Religious Practices

While religious texts have numerous passages supporting kindness to animals, have religions kept pace – or rather, have theologians and people of faith kept pace – with more recent understandings of what it means to be an animal? Animals are not merely property or metaphors for something ‘bestial,’ we find many to be intelligent and emotional beings. The fields within the animal sciences have changed dramatically in recognizing this. It certainly explains why, despite cultural convention and theological misinterpretation, human beings can form such strong relationships with other animals. 

How do today’s religions respond at the passing of a beloved animal, regarded as a family member? Can traditions allow beloved dogs and cats to be buried in our family plots? We are beginning to explore this with our new page focusing on religious practice.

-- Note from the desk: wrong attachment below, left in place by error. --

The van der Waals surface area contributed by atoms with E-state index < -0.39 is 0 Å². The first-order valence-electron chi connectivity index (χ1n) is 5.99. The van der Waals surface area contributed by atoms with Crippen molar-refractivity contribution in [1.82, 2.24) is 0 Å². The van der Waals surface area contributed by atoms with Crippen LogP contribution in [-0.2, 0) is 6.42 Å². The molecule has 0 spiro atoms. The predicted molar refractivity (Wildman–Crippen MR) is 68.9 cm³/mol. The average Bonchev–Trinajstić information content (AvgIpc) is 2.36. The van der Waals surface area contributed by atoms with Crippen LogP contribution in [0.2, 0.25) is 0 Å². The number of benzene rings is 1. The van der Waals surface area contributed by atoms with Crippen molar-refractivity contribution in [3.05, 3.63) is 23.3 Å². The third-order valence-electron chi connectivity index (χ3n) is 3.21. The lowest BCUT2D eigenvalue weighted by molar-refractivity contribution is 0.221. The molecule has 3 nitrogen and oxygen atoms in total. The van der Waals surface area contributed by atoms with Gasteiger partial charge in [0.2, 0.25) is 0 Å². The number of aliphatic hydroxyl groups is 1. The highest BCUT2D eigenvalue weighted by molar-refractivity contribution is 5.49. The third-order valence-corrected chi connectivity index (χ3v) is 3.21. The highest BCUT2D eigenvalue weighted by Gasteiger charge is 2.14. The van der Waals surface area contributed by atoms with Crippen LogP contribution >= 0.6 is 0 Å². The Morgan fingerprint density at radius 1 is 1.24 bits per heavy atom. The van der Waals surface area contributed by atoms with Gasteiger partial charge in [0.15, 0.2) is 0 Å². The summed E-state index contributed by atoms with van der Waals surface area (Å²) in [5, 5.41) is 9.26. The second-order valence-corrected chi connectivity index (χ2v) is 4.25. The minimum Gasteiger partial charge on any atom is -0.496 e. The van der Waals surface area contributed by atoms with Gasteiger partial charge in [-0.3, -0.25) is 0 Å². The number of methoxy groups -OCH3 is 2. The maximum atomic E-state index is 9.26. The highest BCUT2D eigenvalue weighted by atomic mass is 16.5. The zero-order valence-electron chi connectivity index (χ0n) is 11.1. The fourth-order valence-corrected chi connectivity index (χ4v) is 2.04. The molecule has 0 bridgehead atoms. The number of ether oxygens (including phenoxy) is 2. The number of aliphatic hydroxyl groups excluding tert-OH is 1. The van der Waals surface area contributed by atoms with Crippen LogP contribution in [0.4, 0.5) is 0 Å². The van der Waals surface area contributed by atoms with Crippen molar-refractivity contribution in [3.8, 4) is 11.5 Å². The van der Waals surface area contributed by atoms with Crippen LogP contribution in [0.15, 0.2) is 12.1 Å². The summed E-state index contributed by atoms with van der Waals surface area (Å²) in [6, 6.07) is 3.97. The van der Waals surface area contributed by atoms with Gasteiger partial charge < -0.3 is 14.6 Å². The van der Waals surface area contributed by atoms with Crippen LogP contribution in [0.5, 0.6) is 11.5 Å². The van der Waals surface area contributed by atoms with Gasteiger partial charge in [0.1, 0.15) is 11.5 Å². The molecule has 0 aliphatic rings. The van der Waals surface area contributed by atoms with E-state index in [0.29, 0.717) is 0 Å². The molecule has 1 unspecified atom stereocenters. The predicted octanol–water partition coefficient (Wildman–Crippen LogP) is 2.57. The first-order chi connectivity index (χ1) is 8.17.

Please share your religious practice for services and burials.

Buddhist Tradition

Sean Robsville’s Transcultural Buddhism website does not present a completely accurate perspective on the Abrahamic religions, yet does provide useful information for a Buddhist burial ceremonly for a beloved pet.

Christian Tradition

Here are two models for a burial service, one by the The Mary T. and Frank L. Hoffman Family Foundation’s “All-Creatures” program, and another by The Reverend Robert E. Stiefel, Ph.D.

Jewish Tradition

A beautiful service with scriptural and other passages from Ritualwell. We would add the Mourner’s Kaddish, and would suggest referring to the female lamb in Nathan’s story to David as “she/her” rather than “it/its.”


updated May 9, 2014

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